Ward v. Rock Against Racism

From Conservapedia

Jump to: navigation, search

In Ward v. Rock Against Racism, 491 U.S. 781 (1989), the U.S. Supreme Court upheld restrictions on sound amplification in a public park:

  • ... even in a public forum the government may impose reasonable restrictions on the time, place, or manner of protected speech, provided the restrictions are justified without reference to the content of the regulated speech. [1]

The plaintiff had argued that being ordered to turn down the volume violated their free speech rights, but the court disagreed.

  • The guideline is content neutral, since it is justified without reference to the content of the regulated speech. The city's principal justification - the desire to control noise in order to retain the sedate character of the Sheep Meadow and other areas of the park and to avoid intrusion into residential areas - has nothing to do with content. [2]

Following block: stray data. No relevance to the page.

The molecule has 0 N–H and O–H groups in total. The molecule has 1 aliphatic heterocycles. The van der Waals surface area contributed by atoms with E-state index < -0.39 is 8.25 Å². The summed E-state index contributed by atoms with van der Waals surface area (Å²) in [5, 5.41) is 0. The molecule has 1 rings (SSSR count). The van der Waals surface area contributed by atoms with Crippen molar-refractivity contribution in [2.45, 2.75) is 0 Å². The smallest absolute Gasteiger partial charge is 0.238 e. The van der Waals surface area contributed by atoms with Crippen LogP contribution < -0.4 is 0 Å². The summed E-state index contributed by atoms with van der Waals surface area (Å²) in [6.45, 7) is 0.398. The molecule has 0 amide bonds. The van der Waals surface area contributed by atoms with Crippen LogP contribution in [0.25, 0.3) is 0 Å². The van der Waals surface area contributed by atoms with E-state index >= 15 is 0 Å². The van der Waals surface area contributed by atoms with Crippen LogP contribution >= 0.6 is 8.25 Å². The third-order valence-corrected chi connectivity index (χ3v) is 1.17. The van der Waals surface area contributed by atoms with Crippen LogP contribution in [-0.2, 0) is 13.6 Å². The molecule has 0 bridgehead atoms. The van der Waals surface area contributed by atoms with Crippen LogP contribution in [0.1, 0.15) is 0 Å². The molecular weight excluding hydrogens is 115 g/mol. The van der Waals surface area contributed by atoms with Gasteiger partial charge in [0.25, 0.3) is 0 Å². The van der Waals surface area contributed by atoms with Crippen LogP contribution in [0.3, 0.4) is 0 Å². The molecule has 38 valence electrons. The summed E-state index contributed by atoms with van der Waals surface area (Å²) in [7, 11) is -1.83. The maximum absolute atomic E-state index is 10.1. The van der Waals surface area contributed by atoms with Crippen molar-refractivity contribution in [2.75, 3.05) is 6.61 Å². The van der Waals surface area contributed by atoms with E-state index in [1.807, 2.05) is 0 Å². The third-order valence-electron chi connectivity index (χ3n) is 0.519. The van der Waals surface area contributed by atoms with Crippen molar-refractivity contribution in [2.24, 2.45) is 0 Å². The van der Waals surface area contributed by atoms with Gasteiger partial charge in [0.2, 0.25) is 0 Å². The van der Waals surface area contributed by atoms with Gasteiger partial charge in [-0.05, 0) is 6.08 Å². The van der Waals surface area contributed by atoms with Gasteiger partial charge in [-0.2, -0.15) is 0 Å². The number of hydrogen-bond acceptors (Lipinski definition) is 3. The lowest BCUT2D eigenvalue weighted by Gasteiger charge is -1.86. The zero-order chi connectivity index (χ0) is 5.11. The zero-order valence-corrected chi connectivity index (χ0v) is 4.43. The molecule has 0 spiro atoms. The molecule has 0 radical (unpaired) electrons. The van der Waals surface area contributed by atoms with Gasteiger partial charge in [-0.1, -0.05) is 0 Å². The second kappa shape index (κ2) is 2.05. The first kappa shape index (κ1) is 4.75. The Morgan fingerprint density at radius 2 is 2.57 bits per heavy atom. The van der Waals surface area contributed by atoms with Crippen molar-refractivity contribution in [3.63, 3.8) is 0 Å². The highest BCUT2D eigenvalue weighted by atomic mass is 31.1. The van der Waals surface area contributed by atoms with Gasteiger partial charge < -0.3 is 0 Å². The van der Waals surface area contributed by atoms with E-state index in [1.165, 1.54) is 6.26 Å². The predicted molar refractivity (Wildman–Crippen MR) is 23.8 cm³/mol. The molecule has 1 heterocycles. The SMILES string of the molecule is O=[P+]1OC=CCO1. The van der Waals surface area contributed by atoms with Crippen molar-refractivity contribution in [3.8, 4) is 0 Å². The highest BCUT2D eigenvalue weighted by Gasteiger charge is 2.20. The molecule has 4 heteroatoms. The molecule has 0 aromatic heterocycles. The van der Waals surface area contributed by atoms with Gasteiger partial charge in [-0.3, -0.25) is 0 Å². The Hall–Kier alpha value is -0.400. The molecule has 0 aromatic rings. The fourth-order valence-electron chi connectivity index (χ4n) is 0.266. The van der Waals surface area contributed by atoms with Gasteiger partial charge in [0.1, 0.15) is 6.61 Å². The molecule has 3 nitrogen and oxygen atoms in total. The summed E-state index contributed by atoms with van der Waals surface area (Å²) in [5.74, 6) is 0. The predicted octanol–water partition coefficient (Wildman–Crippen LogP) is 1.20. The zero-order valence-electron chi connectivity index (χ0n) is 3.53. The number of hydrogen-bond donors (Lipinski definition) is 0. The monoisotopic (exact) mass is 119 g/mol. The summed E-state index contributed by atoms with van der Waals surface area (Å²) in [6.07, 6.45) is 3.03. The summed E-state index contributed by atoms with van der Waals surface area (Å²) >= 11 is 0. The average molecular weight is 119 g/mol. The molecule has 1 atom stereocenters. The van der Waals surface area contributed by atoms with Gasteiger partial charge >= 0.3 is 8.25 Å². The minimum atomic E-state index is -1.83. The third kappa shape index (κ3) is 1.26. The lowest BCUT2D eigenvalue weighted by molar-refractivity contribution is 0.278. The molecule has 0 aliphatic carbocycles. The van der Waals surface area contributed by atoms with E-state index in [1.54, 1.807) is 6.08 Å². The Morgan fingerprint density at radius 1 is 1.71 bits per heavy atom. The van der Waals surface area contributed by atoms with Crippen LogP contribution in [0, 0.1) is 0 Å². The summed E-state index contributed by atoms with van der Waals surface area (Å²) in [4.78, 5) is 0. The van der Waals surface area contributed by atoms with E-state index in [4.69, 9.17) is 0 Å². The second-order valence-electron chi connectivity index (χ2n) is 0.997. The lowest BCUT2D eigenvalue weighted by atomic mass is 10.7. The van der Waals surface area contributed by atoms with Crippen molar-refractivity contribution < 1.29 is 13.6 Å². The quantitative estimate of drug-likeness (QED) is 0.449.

The Court concluded that the government had a substantial interest in "protecting its citizens from unwelcome noise." Id. at 796 (quoting City Council v. Taxpayers for Vincent, 466 U.S. 789, 806 (1984)).

Personal tools